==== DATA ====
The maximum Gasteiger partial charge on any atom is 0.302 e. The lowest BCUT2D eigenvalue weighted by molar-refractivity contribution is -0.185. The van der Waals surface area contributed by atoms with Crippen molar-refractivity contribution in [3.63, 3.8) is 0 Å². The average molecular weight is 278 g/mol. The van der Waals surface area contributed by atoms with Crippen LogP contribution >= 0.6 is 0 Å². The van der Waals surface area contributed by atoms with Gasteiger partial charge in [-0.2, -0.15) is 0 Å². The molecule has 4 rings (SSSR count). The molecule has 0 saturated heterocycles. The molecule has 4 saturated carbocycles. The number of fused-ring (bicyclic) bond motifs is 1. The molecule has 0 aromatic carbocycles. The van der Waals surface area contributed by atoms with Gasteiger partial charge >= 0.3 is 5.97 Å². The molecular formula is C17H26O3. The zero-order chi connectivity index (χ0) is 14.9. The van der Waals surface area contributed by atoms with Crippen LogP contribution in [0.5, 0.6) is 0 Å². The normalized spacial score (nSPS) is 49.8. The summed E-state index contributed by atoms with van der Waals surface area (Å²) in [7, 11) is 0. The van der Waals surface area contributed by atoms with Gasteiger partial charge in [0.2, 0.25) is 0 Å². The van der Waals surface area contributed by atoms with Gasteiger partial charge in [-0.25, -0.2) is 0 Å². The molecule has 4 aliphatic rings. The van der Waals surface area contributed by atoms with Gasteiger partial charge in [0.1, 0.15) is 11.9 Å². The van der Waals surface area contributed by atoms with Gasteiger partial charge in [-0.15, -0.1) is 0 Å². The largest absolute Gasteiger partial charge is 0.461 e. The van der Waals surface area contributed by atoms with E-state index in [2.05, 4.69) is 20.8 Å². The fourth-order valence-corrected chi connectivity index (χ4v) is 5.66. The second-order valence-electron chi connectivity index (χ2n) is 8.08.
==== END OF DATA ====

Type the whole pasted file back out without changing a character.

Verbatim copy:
The maximum Gasteiger partial charge on any atom is 0.302 e. The lowest BCUT2D eigenvalue weighted by molar-refractivity contribution is -0.185. The van der Waals surface area contributed by atoms with Crippen molar-refractivity contribution in [3.63, 3.8) is 0 Å². The average molecular weight is 278 g/mol. The van der Waals surface area contributed by atoms with Crippen LogP contribution >= 0.6 is 0 Å². The van der Waals surface area contributed by atoms with Gasteiger partial charge in [-0.2, -0.15) is 0 Å². The molecule has 4 rings (SSSR count). The molecule has 0 saturated heterocycles. The molecule has 4 saturated carbocycles. The number of fused-ring (bicyclic) bond motifs is 1. The molecule has 0 aromatic carbocycles. The van der Waals surface area contributed by atoms with Gasteiger partial charge >= 0.3 is 5.97 Å². The molecular formula is C17H26O3. The zero-order chi connectivity index (χ0) is 14.9. The van der Waals surface area contributed by atoms with Crippen LogP contribution in [0.5, 0.6) is 0 Å². The normalized spacial score (nSPS) is 49.8. The summed E-state index contributed by atoms with van der Waals surface area (Å²) in [7, 11) is 0. The van der Waals surface area contributed by atoms with Gasteiger partial charge in [0.2, 0.25) is 0 Å². The van der Waals surface area contributed by atoms with Gasteiger partial charge in [-0.25, -0.2) is 0 Å². The molecule has 4 aliphatic rings. The van der Waals surface area contributed by atoms with Gasteiger partial charge in [0.1, 0.15) is 11.9 Å². The van der Waals surface area contributed by atoms with Gasteiger partial charge in [-0.15, -0.1) is 0 Å². The largest absolute Gasteiger partial charge is 0.461 e. The van der Waals surface area contributed by atoms with E-state index in [2.05, 4.69) is 20.8 Å². The fourth-order valence-corrected chi connectivity index (χ4v) is 5.66. The second-order valence-electron chi connectivity index (χ2n) is 8.08.